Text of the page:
The owner of a horse and carriage ride has been sentenced to community service after a grandmother died as a result of being struck by a runaway horse at a Suffolk country fair.

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Carole Bullet, 57, was at the popular Nowton Park Country Fair in Bury St Edmunds on June 19, 2011 when she was hit by the horse and driverless carriage as they careered though a panicking crowd.

Mrs Bullet, of Clark Walk, Bury St Edmunds, suffered severe chest injuries and had to be airlifted to Addenbrooke’s hospital in Cambridge, where she died the next day.

Council cleared over grandmother’s death in bolting horse tragedy

Ipswich Crown Court heard today that the horse’s bridle had been removed after a day providing rides for the public at the fair. Soon afterwards, something startled the animal and it bolted, hitting Mrs Bullet and injuring several other visitors to the fair.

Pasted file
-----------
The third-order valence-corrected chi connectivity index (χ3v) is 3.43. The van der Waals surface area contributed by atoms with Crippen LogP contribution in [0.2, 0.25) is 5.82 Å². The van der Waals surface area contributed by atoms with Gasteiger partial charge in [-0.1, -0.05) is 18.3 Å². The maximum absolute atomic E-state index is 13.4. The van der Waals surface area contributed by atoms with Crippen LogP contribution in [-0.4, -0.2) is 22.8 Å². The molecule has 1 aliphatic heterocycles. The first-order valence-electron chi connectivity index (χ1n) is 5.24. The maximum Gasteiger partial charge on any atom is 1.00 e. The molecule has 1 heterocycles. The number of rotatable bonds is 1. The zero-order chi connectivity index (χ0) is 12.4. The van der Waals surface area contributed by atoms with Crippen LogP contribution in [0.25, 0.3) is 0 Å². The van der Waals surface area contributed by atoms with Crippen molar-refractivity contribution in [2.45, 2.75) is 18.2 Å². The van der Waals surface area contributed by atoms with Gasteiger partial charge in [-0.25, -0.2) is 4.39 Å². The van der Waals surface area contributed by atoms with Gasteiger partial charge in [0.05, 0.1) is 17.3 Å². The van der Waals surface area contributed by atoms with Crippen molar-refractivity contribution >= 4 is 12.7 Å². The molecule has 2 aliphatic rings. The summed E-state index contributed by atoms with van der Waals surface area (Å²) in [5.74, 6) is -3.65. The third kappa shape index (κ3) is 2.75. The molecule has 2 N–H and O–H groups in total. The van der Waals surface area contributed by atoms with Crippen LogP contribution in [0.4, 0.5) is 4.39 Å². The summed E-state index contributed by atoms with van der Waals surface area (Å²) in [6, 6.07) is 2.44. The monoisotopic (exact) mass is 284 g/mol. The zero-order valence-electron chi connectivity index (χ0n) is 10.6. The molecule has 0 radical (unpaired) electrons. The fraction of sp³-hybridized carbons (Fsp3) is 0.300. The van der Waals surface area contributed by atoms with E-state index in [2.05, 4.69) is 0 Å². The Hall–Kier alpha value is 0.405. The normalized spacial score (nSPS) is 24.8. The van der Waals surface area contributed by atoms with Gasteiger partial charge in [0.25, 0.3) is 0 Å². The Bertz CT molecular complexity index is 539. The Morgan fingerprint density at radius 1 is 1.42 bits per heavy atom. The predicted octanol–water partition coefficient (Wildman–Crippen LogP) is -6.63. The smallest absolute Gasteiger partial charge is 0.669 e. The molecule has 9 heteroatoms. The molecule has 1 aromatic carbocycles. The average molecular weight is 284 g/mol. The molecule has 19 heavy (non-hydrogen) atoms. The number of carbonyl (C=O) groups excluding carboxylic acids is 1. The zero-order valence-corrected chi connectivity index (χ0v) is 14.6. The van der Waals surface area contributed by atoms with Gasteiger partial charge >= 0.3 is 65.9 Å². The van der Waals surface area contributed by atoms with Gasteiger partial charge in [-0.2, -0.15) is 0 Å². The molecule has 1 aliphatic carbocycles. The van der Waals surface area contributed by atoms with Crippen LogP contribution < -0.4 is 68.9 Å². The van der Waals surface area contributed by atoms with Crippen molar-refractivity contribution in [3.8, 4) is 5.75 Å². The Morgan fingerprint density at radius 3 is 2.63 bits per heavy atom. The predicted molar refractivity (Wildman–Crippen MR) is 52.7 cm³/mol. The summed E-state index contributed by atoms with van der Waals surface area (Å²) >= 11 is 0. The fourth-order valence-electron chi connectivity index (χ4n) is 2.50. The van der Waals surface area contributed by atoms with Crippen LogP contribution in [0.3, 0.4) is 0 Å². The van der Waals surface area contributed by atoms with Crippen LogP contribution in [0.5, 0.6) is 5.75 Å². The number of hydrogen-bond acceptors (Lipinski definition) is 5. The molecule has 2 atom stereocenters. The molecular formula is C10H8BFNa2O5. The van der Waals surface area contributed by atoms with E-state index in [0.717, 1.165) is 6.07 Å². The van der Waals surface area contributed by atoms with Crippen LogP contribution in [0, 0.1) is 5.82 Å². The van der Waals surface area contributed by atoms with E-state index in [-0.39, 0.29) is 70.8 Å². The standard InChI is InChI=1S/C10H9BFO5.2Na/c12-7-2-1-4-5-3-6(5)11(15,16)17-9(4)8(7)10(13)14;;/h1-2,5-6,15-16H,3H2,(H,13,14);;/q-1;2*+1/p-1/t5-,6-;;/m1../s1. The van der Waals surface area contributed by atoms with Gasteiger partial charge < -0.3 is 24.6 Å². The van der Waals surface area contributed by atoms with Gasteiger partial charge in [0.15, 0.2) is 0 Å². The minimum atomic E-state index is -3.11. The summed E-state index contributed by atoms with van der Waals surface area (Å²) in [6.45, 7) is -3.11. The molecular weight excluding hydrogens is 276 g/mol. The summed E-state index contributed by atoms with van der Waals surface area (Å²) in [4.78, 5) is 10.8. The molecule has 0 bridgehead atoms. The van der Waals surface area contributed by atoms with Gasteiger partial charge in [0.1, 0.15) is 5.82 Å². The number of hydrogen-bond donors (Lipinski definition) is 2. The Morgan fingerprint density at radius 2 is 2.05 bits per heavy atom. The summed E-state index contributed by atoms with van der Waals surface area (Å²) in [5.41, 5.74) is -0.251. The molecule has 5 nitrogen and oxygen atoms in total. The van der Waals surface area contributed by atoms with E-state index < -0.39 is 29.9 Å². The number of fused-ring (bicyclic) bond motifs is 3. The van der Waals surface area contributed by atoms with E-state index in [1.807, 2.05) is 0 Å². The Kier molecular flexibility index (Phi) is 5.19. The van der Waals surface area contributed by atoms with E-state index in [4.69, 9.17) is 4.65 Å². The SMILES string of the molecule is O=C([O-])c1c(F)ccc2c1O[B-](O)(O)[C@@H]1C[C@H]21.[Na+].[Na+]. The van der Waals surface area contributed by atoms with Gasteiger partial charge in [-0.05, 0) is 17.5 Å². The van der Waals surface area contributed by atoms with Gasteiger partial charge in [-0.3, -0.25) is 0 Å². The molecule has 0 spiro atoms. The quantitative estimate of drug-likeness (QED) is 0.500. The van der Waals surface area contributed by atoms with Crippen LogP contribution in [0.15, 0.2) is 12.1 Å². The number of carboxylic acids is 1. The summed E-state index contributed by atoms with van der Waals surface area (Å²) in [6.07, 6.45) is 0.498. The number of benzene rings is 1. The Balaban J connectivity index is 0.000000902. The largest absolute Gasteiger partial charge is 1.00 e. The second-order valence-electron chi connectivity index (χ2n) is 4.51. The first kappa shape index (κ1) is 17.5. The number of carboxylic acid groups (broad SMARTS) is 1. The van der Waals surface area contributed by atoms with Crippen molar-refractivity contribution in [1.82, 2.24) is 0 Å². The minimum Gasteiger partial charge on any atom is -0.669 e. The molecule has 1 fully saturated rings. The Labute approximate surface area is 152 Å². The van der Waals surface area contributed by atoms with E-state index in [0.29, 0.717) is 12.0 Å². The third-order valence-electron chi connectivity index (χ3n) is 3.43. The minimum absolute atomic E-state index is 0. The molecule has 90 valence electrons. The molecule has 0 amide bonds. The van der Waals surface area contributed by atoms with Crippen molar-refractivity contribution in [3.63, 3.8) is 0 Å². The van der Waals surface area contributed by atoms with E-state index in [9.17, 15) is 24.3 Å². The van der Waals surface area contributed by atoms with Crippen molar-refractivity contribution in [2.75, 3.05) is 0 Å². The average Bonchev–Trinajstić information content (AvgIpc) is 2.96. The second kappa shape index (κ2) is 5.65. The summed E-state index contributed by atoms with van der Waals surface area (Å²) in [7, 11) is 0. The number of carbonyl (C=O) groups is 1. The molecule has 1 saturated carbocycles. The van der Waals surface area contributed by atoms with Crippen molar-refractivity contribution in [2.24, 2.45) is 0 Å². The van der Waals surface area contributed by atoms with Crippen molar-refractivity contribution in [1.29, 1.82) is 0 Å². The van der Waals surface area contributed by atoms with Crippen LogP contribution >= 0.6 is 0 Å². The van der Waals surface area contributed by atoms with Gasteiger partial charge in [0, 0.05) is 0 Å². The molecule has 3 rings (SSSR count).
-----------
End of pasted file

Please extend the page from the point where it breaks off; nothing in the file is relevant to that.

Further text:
The incident was investigated by the Health and Safety Executive (HSE).

Duncan Drye, of Bishops Road, Bury St Edmunds, Suffolk, was sentenced to 200 hours’ community service after pleading guilty to breaching the Health and Safety at Work Act.

St Edmundsbury Borough Council was found not guilty of the same breach at an earlier hearing.

After sentencing, HSE Inspector Malcolm Crowther said: “This incident was entirely preventable. Because Mr Drye failed to take the necessary safety precautions, one woman needlessly lost her life and a number of others were injured.

“Horse and carriage rides can be run safely provided the proper control measures are in place. It is vital that operators are adequately trained and assessed before they are allowed to operate a ride in public.

“It is also vital that adequate risk assessments are carried out, and the ride is safely segregated from the public.”

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